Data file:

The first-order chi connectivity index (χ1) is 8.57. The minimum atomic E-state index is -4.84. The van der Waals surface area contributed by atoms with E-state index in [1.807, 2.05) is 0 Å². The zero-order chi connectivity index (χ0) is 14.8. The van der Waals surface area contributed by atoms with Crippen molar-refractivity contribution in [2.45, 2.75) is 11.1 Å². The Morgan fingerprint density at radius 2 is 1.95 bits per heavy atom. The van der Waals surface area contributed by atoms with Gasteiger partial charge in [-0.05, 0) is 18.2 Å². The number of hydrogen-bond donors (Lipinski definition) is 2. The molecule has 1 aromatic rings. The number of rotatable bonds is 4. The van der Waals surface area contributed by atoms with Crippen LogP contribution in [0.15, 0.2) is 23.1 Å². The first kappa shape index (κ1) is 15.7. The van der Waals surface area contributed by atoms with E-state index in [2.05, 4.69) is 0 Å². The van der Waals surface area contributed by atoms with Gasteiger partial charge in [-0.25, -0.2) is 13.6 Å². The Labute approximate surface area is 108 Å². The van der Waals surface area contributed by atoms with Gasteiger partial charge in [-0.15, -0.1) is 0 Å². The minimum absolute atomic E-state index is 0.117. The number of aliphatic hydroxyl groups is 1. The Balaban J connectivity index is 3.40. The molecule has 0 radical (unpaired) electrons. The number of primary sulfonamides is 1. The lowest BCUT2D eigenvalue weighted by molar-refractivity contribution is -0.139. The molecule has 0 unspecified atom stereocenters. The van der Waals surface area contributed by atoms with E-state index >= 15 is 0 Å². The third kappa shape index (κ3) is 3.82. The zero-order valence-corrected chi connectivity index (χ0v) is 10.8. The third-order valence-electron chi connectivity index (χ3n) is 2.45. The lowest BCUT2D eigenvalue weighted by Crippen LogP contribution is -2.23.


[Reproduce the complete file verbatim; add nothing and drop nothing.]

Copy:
The first-order chi connectivity index (χ1) is 8.57. The minimum atomic E-state index is -4.84. The van der Waals surface area contributed by atoms with E-state index in [1.807, 2.05) is 0 Å². The zero-order chi connectivity index (χ0) is 14.8. The van der Waals surface area contributed by atoms with Crippen molar-refractivity contribution in [2.45, 2.75) is 11.1 Å². The Morgan fingerprint density at radius 2 is 1.95 bits per heavy atom. The van der Waals surface area contributed by atoms with Gasteiger partial charge in [-0.05, 0) is 18.2 Å². The number of hydrogen-bond donors (Lipinski definition) is 2. The molecule has 1 aromatic rings. The number of rotatable bonds is 4. The van der Waals surface area contributed by atoms with Crippen LogP contribution in [0.15, 0.2) is 23.1 Å². The first kappa shape index (κ1) is 15.7. The van der Waals surface area contributed by atoms with E-state index in [2.05, 4.69) is 0 Å². The van der Waals surface area contributed by atoms with Gasteiger partial charge in [-0.25, -0.2) is 13.6 Å². The Labute approximate surface area is 108 Å². The van der Waals surface area contributed by atoms with Gasteiger partial charge in [-0.15, -0.1) is 0 Å². The minimum absolute atomic E-state index is 0.117. The number of aliphatic hydroxyl groups is 1. The Balaban J connectivity index is 3.40. The molecule has 0 radical (unpaired) electrons. The number of primary sulfonamides is 1. The lowest BCUT2D eigenvalue weighted by molar-refractivity contribution is -0.139. The molecule has 0 unspecified atom stereocenters. The van der Waals surface area contributed by atoms with E-state index >= 15 is 0 Å². The third kappa shape index (κ3) is 3.82. The zero-order valence-corrected chi connectivity index (χ0v) is 10.8. The third-order valence-electron chi connectivity index (χ3n) is 2.45. The lowest BCUT2D eigenvalue weighted by Crippen LogP contribution is -2.23.